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From: Pavol Droba (droba_at_[hidden])
Date: 2004-06-04 13:00:33


On Fri, Jun 04, 2004 at 11:01:38AM -0500, David B. Held wrote:
> "Mattias Flodin" <flodin_at_[hidden]> wrote in message
> news:1086354003.5749.68.camel_at_katran...

> You might. But if you're buying 100 hours of time on a supercomputer
> at $100/hr. (not sure what going rates are), 10% could mean the
> difference between $10,000 and $9,000. If we're talking $1,000/hr.
> or many more hours (like a month), then the absolute savings is
> obviously much greater. If we aren't targeting the high-end
> computing market, then perhaps this is all irrelevant. But if you want
> the best mathematicians in the world to take these libraries seriously,
> then perhaps we do want to target the high-performance computing
> market.

I have followed the discussion here for a while. I think, that the reasoning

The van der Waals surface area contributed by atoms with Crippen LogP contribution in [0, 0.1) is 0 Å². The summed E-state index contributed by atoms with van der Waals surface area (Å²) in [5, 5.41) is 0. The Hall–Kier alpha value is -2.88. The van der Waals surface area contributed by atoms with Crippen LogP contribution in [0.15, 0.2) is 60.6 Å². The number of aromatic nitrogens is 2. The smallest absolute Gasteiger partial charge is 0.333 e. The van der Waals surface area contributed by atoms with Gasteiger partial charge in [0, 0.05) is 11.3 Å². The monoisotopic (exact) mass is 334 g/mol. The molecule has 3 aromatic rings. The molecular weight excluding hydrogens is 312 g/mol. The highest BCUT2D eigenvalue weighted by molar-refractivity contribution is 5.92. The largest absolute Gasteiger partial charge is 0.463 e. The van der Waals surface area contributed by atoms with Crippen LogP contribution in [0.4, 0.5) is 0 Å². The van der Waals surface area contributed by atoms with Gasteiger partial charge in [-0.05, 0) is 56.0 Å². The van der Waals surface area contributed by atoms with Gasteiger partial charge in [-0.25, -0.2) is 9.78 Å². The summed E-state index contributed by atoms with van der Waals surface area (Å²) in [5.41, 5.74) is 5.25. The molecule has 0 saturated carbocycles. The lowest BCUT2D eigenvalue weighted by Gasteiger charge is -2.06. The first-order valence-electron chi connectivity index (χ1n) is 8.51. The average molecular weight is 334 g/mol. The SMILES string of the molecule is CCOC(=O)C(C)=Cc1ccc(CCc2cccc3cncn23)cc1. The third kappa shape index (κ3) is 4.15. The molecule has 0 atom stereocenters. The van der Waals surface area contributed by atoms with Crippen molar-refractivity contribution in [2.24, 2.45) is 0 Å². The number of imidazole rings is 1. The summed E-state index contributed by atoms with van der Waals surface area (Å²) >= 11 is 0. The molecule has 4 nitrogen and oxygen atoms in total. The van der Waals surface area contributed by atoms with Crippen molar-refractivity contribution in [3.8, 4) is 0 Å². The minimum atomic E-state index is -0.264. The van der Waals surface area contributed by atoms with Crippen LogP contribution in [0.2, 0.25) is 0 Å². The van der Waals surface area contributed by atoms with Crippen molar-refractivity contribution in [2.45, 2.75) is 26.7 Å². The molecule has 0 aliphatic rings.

here is missing one important point.

If the mathematical library will be implemented somehow, it will not be
used solely by mathematicians. There is a lot of application software out there
that needs to do some math. Boost mathematical library would fill a very
important gasp. Since most of the programmers are not math scientist,
this library would provide a great help.

For a math scientist it does not realy matter which language to use for a particular
problem. On the other hand, an application programmer is often tied by strong
constraints since the math part is usualy only a small piece of whole.

I'm pretty sure that for such an application the slight decrease in performance
compared to fortran for example, would have marginal importance when compared
to simplicity of integration and usage.

So I think, that implementing a mathematical library in boost is very good idea.
Because of the reasons I stated, full C++ implementaion might be better than a
wrapper over some fortran libraries. Every mathematician have fortran installed,
but this is not true for an application programmers.

Thats my 0.5SKK



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